My question is, where are all these windmills, etc, and nuclear reactors to be sited? Presumably nuclear reactors can be placed on sites now holding fossil fuel plants (in addition to sites built for nuclear—4 in CA, 2 operating and 2 not), but CA coal is built out of state. And are natural gas campuses large enough to meet the legal requirements for nuclear reactors?

Nathan Wilson's picture
Nathan Wilson on Feb 8, 2012

So they did not have high expectations for hydrogen cars (as alternatives to battery electrics)?  That wouldn’t be surprising, given the large obstacles they face (cost, H2 distribution, on-vehicle H2 storage), inspite of the very impressive fuel cell demo car that Honda is showing around (Honda FCX-Clarity).

Ammonia on the other hand, does have enormous potential as a carbon-free transportation fuel; it just hasn’t become fashionable with the DOE yet.  It can be made from fossil fuel using carbon capture, and it is the cheapest fuel that can be made from solar, wind, or nuclear power.  And it can be burned in a modified internal combustion engine, which makes the resulting vehicle likely to be thousands$ cheaper than a battery car.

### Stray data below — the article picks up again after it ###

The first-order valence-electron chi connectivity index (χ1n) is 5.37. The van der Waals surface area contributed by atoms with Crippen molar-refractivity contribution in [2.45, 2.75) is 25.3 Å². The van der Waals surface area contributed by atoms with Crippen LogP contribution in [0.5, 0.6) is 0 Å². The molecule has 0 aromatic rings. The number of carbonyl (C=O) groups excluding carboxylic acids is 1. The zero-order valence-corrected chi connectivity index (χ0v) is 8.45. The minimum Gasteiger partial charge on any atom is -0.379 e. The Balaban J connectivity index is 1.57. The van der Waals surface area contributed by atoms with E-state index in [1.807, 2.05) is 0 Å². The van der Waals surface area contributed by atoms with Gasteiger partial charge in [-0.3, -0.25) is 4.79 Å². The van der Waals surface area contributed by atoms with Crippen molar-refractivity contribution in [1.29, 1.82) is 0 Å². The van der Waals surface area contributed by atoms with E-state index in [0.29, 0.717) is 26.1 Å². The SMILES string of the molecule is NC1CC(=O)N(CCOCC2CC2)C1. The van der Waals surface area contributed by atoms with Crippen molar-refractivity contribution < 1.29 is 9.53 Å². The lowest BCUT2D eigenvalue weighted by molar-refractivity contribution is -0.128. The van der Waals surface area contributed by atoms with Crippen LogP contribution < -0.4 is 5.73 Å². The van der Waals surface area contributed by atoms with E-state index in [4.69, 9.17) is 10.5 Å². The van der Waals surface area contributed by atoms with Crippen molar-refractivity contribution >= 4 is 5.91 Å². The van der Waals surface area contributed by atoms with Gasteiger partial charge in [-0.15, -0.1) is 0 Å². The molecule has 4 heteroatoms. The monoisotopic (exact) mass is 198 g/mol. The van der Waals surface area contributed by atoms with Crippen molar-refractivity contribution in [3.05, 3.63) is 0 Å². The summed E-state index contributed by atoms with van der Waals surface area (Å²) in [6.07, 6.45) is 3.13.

See NH3 Fuel Association to read more about ammonia.

Nathan Wilson's picture
Nathan Wilson on Feb 8, 2012

Where to put new nukes?

Conventional wisdom says put them in towns that already have some (these towns are much more pro-nuclear than average).

But I think that in the post-Fukushima world, people will want their nukes in sparsely populated areas, away from high-dollar water-front real estate.  And the wind industry has shown that a few dozen miles of transmission line is really pretty cheap. (Advanced new reactors like PB-AHTR and other FHRs could be so safe as to change this).

Also, note that power plants can be economic anchors for dying small towns, such as described in this article:  WSJ: Nuclear-Free Town